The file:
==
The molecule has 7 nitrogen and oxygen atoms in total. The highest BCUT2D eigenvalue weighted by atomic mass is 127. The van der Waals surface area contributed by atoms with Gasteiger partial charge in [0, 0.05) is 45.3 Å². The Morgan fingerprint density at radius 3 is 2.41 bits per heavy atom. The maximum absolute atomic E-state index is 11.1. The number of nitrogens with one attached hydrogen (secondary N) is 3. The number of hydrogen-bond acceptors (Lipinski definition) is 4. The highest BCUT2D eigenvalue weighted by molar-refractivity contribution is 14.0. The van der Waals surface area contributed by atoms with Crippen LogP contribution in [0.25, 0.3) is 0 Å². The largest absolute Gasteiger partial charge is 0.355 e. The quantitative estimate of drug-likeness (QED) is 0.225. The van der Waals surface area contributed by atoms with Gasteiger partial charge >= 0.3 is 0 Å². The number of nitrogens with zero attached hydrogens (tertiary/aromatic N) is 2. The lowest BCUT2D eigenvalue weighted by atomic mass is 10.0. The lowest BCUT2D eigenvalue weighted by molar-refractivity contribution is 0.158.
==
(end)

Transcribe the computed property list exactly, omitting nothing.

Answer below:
The molecule has 7 nitrogen and oxygen atoms in total. The highest BCUT2D eigenvalue weighted by atomic mass is 127. The van der Waals surface area contributed by atoms with Gasteiger partial charge in [0, 0.05) is 45.3 Å². The Morgan fingerprint density at radius 3 is 2.41 bits per heavy atom. The maximum absolute atomic E-state index is 11.1. The number of nitrogens with one attached hydrogen (secondary N) is 3. The number of hydrogen-bond acceptors (Lipinski definition) is 4. The highest BCUT2D eigenvalue weighted by molar-refractivity contribution is 14.0. The van der Waals surface area contributed by atoms with Crippen LogP contribution in [0.25, 0.3) is 0 Å². The largest absolute Gasteiger partial charge is 0.355 e. The quantitative estimate of drug-likeness (QED) is 0.225. The van der Waals surface area contributed by atoms with Gasteiger partial charge >= 0.3 is 0 Å². The number of nitrogens with zero attached hydrogens (tertiary/aromatic N) is 2. The lowest BCUT2D eigenvalue weighted by atomic mass is 10.0. The lowest BCUT2D eigenvalue weighted by molar-refractivity contribution is 0.158.